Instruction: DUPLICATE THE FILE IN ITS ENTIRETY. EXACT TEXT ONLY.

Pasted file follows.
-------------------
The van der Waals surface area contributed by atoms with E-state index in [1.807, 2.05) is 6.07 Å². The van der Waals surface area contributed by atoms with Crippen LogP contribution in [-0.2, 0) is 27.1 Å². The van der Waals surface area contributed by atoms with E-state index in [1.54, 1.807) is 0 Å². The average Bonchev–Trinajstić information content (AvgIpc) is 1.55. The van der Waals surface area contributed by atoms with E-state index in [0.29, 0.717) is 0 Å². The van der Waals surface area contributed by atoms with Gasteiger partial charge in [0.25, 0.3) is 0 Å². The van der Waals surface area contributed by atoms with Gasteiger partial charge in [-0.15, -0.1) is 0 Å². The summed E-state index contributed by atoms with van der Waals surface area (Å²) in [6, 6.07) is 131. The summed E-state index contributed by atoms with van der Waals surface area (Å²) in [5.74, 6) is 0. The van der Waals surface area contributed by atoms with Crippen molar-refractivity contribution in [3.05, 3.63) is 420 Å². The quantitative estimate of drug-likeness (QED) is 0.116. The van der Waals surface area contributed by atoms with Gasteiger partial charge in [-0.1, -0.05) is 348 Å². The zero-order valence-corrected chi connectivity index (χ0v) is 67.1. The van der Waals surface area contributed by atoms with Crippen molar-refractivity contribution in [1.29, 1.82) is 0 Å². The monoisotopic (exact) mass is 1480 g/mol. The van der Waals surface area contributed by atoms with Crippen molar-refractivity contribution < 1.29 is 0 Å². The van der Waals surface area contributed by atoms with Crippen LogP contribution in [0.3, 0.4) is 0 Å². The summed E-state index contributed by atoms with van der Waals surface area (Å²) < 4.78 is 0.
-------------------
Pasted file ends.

The van der Waals surface area contributed by atoms with E-state index in [1.807, 2.05) is 6.07 Å². The van der Waals surface area contributed by atoms with Crippen LogP contribution in [-0.2, 0) is 27.1 Å². The van der Waals surface area contributed by atoms with E-state index in [1.54, 1.807) is 0 Å². The average Bonchev–Trinajstić information content (AvgIpc) is 1.55. The van der Waals surface area contributed by atoms with E-state index in [0.29, 0.717) is 0 Å². The van der Waals surface area contributed by atoms with Gasteiger partial charge in [0.25, 0.3) is 0 Å². The van der Waals surface area contributed by atoms with Gasteiger partial charge in [-0.15, -0.1) is 0 Å². The summed E-state index contributed by atoms with van der Waals surface area (Å²) in [6, 6.07) is 131. The summed E-state index contributed by atoms with van der Waals surface area (Å²) in [5.74, 6) is 0. The van der Waals surface area contributed by atoms with Crippen molar-refractivity contribution in [3.05, 3.63) is 420 Å². The quantitative estimate of drug-likeness (QED) is 0.116. The van der Waals surface area contributed by atoms with Gasteiger partial charge in [-0.1, -0.05) is 348 Å². The zero-order valence-corrected chi connectivity index (χ0v) is 67.1. The van der Waals surface area contributed by atoms with Crippen molar-refractivity contribution in [1.29, 1.82) is 0 Å². The monoisotopic (exact) mass is 1480 g/mol. The van der Waals surface area contributed by atoms with Crippen molar-refractivity contribution < 1.29 is 0 Å². The van der Waals surface area contributed by atoms with Crippen LogP contribution in [0.3, 0.4) is 0 Å². The summed E-state index contributed by atoms with van der Waals surface area (Å²) < 4.78 is 0.